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Time to end attacks on Lady Health Workers in Pakistan

02 February 2017
PSI launched the reports of two research studies: Sexual harassment faced by Lady Health Workers at work and field, and Socio-economic impacts of delayed wages on Lady Health Workers in Pakistan on January 30.

This was in collaboration with the Workers Research Organisation (WERO). The reports reveal the depths of physical, psychological and economic assaults on Lady Health Workers (LHWs) and the need to change this despicable situation.

The Lady Health Workers (LHW) programme was established by the Pakistani government in 1994 to bridge the yawning gaps in delivering primary health services in rural and slum urban areas. It is also aimed at empowering women as LHWs and as recipients of the essential services they provide.

The LHWs role in improving maternal and child health care over the last 23 years can hardly be overemphasized. As Rosa Pavanelli, the PSI General Secretary observes:

The LHWs are heroines. Poorly remunerated and often having to travel quite some distance, they have been a source of joy for millions of people in Pakistan. Particularly women and children. Coordinating with traditional birth attendants and midwives, they have been very important in ensuring adequate care is received by mothers, and other women.

The work being done by these women community health workers has contributed significantly to the improvement in health outcomes in the country. For example, under-five mortality has been reduced from 138 before the LHWs scheme commenced to 86 deaths per 1,000 live births. Maternal mortality has also fallen from 490 to 260 deaths per 100,000 live births within the same period.

It is very unfortunate that they face sexual harassment at work and on the field. This has to stop. They have to be properly remunerated and be protected from gender-based violence. Their dignity has to be defended, within a context of decent work. Respect for their rights will equally lead to enhanced health care delivery by the LHWs and consequently accelerate the march of Pakistan towards universal health care and fulfilment of the Sustainable Development Goals.

There are over 100,000 LHWs. They pass through a 15-month training programme after a minimum of eight years formal schooling, and the possession of a Middle School Pass. The first three months comprise classroom instruction and practical learning. They then go through practical on-the-job training, during which they spend one day each month in the classroom to work on problem-based modules. Each LHW provides health services for not less than 1,000 persons. They are also change agents in their communities, carrying out door-to-door health education for behavioural change. 

The findings of the study on “Sexual harassment with Lady Health Workers at office and field” however shows that LHWs face violence and sexual assault during work as well as during training. They also face insults and denigration based on patriarchal prejudices. These have led to brutal murders of LHWs, in a number of cases. According to the report of the research 22 LHWs were killed in 2012 alone.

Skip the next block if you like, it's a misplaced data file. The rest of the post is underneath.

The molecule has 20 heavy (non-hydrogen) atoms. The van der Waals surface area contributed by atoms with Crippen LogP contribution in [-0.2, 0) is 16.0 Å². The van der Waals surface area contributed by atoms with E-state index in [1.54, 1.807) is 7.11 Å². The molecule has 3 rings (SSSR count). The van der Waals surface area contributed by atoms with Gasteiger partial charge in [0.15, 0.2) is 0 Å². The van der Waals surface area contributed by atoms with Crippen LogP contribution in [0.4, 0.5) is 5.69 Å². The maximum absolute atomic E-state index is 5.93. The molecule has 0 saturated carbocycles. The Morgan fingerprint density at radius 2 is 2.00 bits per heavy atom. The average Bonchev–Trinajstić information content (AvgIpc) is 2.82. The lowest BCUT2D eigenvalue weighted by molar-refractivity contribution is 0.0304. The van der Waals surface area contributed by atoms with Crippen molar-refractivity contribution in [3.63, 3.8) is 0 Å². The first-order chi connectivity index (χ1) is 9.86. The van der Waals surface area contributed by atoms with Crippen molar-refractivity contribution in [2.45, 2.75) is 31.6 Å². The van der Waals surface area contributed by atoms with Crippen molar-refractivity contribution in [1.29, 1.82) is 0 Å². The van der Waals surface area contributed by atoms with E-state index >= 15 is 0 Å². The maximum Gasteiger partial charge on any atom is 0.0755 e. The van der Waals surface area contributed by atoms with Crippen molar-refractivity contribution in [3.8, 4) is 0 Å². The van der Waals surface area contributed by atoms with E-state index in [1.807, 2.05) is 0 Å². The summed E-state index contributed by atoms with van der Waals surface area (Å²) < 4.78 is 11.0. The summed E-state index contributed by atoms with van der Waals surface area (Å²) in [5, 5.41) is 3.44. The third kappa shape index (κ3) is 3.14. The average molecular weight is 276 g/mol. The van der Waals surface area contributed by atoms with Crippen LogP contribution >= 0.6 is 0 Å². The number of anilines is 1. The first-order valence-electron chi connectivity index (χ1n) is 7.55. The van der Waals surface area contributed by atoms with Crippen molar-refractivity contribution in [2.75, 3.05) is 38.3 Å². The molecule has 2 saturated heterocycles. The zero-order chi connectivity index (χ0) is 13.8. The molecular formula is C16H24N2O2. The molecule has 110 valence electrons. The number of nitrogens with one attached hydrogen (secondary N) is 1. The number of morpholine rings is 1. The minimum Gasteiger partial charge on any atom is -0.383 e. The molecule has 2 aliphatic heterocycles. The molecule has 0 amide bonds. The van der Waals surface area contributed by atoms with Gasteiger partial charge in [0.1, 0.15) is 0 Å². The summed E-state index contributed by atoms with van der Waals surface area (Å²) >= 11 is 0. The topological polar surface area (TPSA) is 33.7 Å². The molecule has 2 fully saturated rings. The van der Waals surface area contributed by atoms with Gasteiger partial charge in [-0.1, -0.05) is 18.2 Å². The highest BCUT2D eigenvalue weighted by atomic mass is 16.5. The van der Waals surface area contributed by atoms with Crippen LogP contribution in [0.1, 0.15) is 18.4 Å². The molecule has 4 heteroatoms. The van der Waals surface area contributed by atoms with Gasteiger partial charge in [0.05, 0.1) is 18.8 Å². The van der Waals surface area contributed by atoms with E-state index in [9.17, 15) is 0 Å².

The study on “Socio-economic impacts of delayed wages on Lady Health Workers and their families” also shows the need for their remuneration to be payed when due, as well as the gross inadequacy of what they earn. It was found that the average LHW is constantly indebted to local retailers to be able to feed herself and family members.

A significant proportion of the LHWs are the bread winners in their families. “In 63% of the households surveyed, men – sons or husbands of working age- do not earn anything”. Interestingly they are also purveyors of the patriarchal suppression of LHWs rights, with 87% of the LHWs interviewed informing that “they have no control over their salaries, which leads to depression”.

This depressing situation is intolerable for any group of workers. It is particularly deplorable when it is being made the lot of a crop of women at the fore of providing primary health care in such a novel manner. “As one of the largest community health worker (CHW) programmes in the world, the LHWP offers important lessons and may represent a replicable model to the global community”.

It is thus pertinent for the global community to call for action against the conditions of Lady Health Workers in Pakistan now. PSI supports the recommendations of the studies for: a new salary structure commensurate with the educational qualifications and work done by LHWs, and; the conduct of a widespread awareness campaign on the implementation of “The Protection against Harassment of Women at Workplace Act, 2010”, by the Pakistani government and civil society movement.

PSI will continue to support the robust self-organising efforts of LHWs, including capacity-building for effective collective bargaining and the formulation of protocols aimed at stopping violence at the workplace and during the LHW training programme. The time has come to stop violence against LHWs and fight for decent work and the upholding of their dignity.

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